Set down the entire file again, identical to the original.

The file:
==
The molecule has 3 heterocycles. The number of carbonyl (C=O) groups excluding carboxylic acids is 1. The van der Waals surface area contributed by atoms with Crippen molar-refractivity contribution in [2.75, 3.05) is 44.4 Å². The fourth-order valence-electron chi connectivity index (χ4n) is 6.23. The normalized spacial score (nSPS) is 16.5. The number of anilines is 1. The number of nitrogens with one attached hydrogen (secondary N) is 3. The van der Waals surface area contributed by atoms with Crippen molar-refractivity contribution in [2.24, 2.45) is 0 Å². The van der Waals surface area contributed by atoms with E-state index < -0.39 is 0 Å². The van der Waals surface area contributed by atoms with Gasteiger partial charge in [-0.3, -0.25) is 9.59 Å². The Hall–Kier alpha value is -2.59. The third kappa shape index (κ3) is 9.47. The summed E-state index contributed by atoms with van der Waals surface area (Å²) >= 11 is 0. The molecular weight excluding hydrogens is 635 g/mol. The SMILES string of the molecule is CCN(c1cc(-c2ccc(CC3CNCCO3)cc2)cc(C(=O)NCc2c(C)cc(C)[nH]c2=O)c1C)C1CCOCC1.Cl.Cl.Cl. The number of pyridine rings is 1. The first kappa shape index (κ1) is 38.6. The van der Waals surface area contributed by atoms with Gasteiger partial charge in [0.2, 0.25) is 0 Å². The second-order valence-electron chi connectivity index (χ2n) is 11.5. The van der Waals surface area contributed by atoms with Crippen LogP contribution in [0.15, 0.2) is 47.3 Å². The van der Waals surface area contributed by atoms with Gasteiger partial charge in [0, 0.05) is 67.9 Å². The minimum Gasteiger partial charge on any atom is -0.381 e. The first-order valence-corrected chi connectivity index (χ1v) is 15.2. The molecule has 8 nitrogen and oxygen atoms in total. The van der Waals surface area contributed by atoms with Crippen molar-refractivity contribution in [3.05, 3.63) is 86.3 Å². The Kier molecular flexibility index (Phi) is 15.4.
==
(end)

The molecule has 3 heterocycles. The number of carbonyl (C=O) groups excluding carboxylic acids is 1. The van der Waals surface area contributed by atoms with Crippen molar-refractivity contribution in [2.75, 3.05) is 44.4 Å². The fourth-order valence-electron chi connectivity index (χ4n) is 6.23. The normalized spacial score (nSPS) is 16.5. The number of anilines is 1. The number of nitrogens with one attached hydrogen (secondary N) is 3. The van der Waals surface area contributed by atoms with Crippen molar-refractivity contribution in [2.24, 2.45) is 0 Å². The van der Waals surface area contributed by atoms with E-state index < -0.39 is 0 Å². The van der Waals surface area contributed by atoms with Gasteiger partial charge in [-0.3, -0.25) is 9.59 Å². The Hall–Kier alpha value is -2.59. The third kappa shape index (κ3) is 9.47. The summed E-state index contributed by atoms with van der Waals surface area (Å²) >= 11 is 0. The molecular weight excluding hydrogens is 635 g/mol. The SMILES string of the molecule is CCN(c1cc(-c2ccc(CC3CNCCO3)cc2)cc(C(=O)NCc2c(C)cc(C)[nH]c2=O)c1C)C1CCOCC1.Cl.Cl.Cl. The number of pyridine rings is 1. The first kappa shape index (κ1) is 38.6. The van der Waals surface area contributed by atoms with Gasteiger partial charge in [0.2, 0.25) is 0 Å². The second-order valence-electron chi connectivity index (χ2n) is 11.5. The van der Waals surface area contributed by atoms with Crippen LogP contribution in [0.15, 0.2) is 47.3 Å². The van der Waals surface area contributed by atoms with Gasteiger partial charge in [0, 0.05) is 67.9 Å². The minimum Gasteiger partial charge on any atom is -0.381 e. The first-order valence-corrected chi connectivity index (χ1v) is 15.2. The molecule has 8 nitrogen and oxygen atoms in total. The van der Waals surface area contributed by atoms with Crippen molar-refractivity contribution in [3.05, 3.63) is 86.3 Å². The Kier molecular flexibility index (Phi) is 15.4.